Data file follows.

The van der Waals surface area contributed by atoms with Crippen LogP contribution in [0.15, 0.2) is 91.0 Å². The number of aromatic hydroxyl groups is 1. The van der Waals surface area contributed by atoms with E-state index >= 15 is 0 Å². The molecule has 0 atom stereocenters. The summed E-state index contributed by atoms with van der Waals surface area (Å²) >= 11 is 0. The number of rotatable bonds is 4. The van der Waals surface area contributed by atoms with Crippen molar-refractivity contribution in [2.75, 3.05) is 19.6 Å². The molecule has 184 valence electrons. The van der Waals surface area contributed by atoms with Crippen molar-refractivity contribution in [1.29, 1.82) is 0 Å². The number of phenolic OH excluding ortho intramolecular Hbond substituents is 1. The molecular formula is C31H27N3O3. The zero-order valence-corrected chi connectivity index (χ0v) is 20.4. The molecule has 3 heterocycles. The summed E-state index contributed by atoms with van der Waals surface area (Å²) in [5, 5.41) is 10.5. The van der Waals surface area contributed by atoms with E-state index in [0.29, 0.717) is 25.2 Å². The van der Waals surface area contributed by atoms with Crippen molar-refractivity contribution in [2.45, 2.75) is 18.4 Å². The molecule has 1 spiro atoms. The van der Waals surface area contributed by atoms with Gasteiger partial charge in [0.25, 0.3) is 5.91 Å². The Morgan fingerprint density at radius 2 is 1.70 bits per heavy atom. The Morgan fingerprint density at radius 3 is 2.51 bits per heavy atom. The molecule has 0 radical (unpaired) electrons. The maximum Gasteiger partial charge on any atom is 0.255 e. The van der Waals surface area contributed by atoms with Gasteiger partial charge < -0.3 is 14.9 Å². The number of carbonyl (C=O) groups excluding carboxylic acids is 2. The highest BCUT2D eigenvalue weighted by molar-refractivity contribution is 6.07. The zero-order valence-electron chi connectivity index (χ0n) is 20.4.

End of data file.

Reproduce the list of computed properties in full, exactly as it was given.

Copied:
The van der Waals surface area contributed by atoms with Crippen LogP contribution in [0.15, 0.2) is 91.0 Å². The number of aromatic hydroxyl groups is 1. The van der Waals surface area contributed by atoms with E-state index >= 15 is 0 Å². The molecule has 0 atom stereocenters. The summed E-state index contributed by atoms with van der Waals surface area (Å²) >= 11 is 0. The number of rotatable bonds is 4. The van der Waals surface area contributed by atoms with Crippen molar-refractivity contribution in [2.75, 3.05) is 19.6 Å². The molecule has 184 valence electrons. The van der Waals surface area contributed by atoms with Crippen molar-refractivity contribution in [1.29, 1.82) is 0 Å². The number of phenolic OH excluding ortho intramolecular Hbond substituents is 1. The molecular formula is C31H27N3O3. The zero-order valence-corrected chi connectivity index (χ0v) is 20.4. The molecule has 3 heterocycles. The summed E-state index contributed by atoms with van der Waals surface area (Å²) in [5, 5.41) is 10.5. The van der Waals surface area contributed by atoms with E-state index in [0.29, 0.717) is 25.2 Å². The van der Waals surface area contributed by atoms with Crippen molar-refractivity contribution in [2.45, 2.75) is 18.4 Å². The molecule has 1 spiro atoms. The van der Waals surface area contributed by atoms with Gasteiger partial charge in [0.25, 0.3) is 5.91 Å². The Morgan fingerprint density at radius 2 is 1.70 bits per heavy atom. The Morgan fingerprint density at radius 3 is 2.51 bits per heavy atom. The molecule has 0 radical (unpaired) electrons. The maximum Gasteiger partial charge on any atom is 0.255 e. The van der Waals surface area contributed by atoms with Gasteiger partial charge < -0.3 is 14.9 Å². The number of carbonyl (C=O) groups excluding carboxylic acids is 2. The highest BCUT2D eigenvalue weighted by molar-refractivity contribution is 6.07. The zero-order valence-electron chi connectivity index (χ0n) is 20.4.